The Seventh Bride by T. Kingfisher. Published in 2014. YA fantasy and fairytale retelling of “Bluebeard.” When a wealthy magician proposes to 15-yr-old Rhea, a poor miller’s daughter, her family has no recourse but to accept. But she’s not his first wife. How will Rhea free herself from the marriage? How about the other wives? A fun, quick read. 4/5

 

 

The Wolf Road by Beth Lewis. Published in June 2016. Adult post-apocalyptic thriller. When Elka’s seven, a super storm hits and kills her grandmother. Years earlier her parents left to search for gold, so now Elka’s in the woods by herself. She sets out on her own and is eventually found by a man she calls Trapper, and Daddy in her head. He raises her, teaches her wood lore and how to hunt. She loves him and he seems to love her in his own way. The one rule is she’s never to speak of him to anyone else. When she’s seventeen, she goes to the closest town to pick up some supplies, and sees a wanted poster with the face of Trapper on it. He’s wanted for multiple murders, and it’s not until then that she realizes he’s a serial killer. Magistrate Lyon is after him for killing her son, and when she sees Elka’s reaction to the wanted poster, she realizes Elka knows the man. Elka escapes into the woods on a mission to find her long lost parents, but two hunt her — Magistrate Lyon and Trapper. Very exciting read. You can read my Goodreads review here, but I may post a review of it on this blog soon. 4/5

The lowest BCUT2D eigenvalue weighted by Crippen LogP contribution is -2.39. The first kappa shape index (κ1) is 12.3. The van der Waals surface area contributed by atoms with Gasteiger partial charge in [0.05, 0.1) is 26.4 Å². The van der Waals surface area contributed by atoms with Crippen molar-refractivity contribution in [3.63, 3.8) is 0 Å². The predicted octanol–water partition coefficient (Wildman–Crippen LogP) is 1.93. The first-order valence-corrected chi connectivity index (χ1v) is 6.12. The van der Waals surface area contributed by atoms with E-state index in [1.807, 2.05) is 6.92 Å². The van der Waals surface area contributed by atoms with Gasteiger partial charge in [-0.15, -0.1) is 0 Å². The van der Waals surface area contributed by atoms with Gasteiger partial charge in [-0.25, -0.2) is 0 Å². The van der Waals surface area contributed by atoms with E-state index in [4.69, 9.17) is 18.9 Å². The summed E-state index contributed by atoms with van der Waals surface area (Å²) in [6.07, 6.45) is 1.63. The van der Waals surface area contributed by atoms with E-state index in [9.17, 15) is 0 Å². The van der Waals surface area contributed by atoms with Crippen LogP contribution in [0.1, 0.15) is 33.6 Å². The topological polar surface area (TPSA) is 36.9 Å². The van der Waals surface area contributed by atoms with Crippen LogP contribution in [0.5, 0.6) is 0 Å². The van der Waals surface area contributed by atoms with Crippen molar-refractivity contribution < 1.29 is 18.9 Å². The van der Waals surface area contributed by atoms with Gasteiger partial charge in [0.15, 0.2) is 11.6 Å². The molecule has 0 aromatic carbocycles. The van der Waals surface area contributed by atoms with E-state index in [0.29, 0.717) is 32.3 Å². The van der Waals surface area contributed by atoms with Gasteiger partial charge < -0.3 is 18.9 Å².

Short Stories

I link to the free stories when they’re available.

The Contemporary Foxwife by Yoon Ha Lee. Published in 2014 in Clarkesworld Magazine. On a faraway planet, there’s a knock at the door, and it’s a foxwife. Great use of folklore in a sci-fi setting. 4/5

 

 

 

“Story of Your Life” by Ted Chiang, read in Stories of Your Life and Others. Originally published in 1998. This is the short story the film Arrival is based on. I originally read this in preparation for watching the movie, but I’ve been so busy I haven’t had a chance to see it yet. However, the story is fantastic. It asks, In what ways can language shape cognitive functions? When aliens come to earth, linguist Louise Banks is asked to join a team of researchers to decipher their language, but as she learns their language, the way she perceives the world around her changes too. This one really snuck up on me. One moment I was casually reading, the next I had tears in my eyes. I can’t wait to see the movie! 5/5

Let the Century to Sit Unmoved by Sarah Pinsker. Published in Strange Horizons in May 2016. There’s a pond in a small town and sometimes the people who jump in don’t come out. Yet the main character jumps anyway, as many teens do. I liked the concept and voice, but it was more like world building than an actual story. 3/5